G-Cloud 9 data security: beyond the lollipop lady
With G-Cloud 9 launched this week and security being the talk of the town we sat down with Mark Darby from Alliantist.
Alliantist has been on G-Cloud since day one and was the first (and only) SME of its type to have achieved Pan-Government Accreditation for information security. Their products also include ISMS.online, the cloud delivered information security management system.
Let’s start from the beginning – what is ISO 271001:2013 and why is it important for public sector?
ISO 27001:2013 is an international standard for information security. ISO 27001:2013 aligns closely with the Cloud Security Principles that are at the heart of G Cloud 9 security questions and contract requirements in clauses 12, 13 and 16 of the call off contract.
There is more to the Cloud Security Principles but an independent ISO 27001:2013 certification demonstrates that the supplier takes information security seriously. Having a strong information security posture is important for the public sector because of the valuable information held by the agencies and their need to protect it from a range of threats. Crucially, ISO 27001 is also sought after by the private and third sector too. By achieving that recognised standard, suppliers can also demonstrate their credentials into all sectors, not just the public sector.
Our research shows SMEs with a successful sales record were 50% more likely to be ISO27001 accredited than SMEs with no sales. Can you comment?
It’s almost a moot point now. At the heart of meeting G Cloud 9 requirements is ISO 27001 so quite simply any new business arising from G Cloud 9 is probably only going to go to organisations with ISO 27001 and those that meet the Cloud Security Principles.
We are talking about SME’s here. How much would ISO 27001 set them back?
Many SME’s will initially feel overwhelmed at the requirements and potential costs for compliance as I did several years ago. It is not just the physical cost, it’s the opportunity cost of having your senior management and top talent wrapped up on non-fee earning work. It is why we have set out to help address that with ISMS.online. For a very small investment, perhaps just a few hundred pounds per month it can mean the difference between failure and growth in the future and much faster time to success. How much is that new customer contract worth, your daily rates? It will also help you run a better business and the ‘insurance’ protection will pay dividends too.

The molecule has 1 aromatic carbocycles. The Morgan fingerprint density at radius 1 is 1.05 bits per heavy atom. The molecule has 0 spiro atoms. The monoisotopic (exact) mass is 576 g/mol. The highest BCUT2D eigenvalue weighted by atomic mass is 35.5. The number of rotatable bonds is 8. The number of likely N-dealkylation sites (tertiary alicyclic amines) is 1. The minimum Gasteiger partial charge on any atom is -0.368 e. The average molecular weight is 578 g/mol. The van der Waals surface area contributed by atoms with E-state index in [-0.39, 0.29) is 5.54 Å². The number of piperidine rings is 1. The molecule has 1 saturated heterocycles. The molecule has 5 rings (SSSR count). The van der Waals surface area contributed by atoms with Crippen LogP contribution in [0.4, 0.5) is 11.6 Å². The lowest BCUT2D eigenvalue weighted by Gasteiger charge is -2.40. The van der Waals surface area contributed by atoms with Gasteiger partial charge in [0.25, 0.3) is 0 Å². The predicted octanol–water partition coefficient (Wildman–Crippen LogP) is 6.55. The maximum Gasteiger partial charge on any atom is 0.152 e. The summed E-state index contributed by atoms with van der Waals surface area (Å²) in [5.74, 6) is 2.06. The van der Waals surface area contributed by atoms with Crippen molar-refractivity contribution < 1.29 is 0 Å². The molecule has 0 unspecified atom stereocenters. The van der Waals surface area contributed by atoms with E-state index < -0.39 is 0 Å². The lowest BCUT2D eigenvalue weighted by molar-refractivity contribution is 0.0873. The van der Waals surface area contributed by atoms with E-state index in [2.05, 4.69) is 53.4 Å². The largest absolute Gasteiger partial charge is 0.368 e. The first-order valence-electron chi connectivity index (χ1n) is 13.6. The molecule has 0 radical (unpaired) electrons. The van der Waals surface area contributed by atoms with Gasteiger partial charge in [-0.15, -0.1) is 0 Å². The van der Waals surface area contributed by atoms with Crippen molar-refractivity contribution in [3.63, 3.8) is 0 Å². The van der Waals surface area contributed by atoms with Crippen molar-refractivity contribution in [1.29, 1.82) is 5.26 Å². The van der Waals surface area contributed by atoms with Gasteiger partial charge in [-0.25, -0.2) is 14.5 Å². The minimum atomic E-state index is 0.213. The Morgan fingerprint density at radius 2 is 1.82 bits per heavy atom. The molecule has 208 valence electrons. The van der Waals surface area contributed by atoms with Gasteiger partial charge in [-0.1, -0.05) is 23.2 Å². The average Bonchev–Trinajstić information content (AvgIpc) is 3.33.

Can they not just get Cyber Essentials? What’s the difference?
It’s better than nothing for protecting part of your own organisation from common threats. But CE is woefully inadequate as a certification for smart customers who want to rely on suppliers to process and protect their valuable information in the cloud. It’s a bit like a lollipop lady versus a fully armoured battalion in a battle against the zombies!
G-Cloud 9 just opened with significant changes. Any comments?
It’s a massive shift from recent frameworks and at the right time given the growing contagion facing public services and citizen data. It will be a survival of the fittest now.
Let’s talk GDPR. How will this impact suppliers and how can they get prepared?
Most SME’s will probably wait until their customers demand compliance or leave it as close to May 2018 as possible, which is a major mistake! Doing ISO 27001 now as an investment towards new business on G Cloud also goes a long way to help EU GDPR readiness. The Information Commissioners Office has issued 12 Steps to preparing for EU GDPR which is a useful read but actually digesting the 88 pages of Regulation is sensible too in order to see the size of the task and plan ahead. We’ve already built key elements into ISMS.online.
Finally where do you see things going in the future? Let’s say what’s your vision for data security and compliance ten years from now?
The achievement of standards like ISO 27001:2013 and information security by design will be the norm for starting a business. The same way that health and safety is now. The threats of cyber security will potentially cause loss of life and other significant harm especially within public sector service delivery. So it won’t surprise me to see corporate manslaughter introduced, like health and safety penalties, for careless business leaders who fail to protect their own and their customers’ information assets.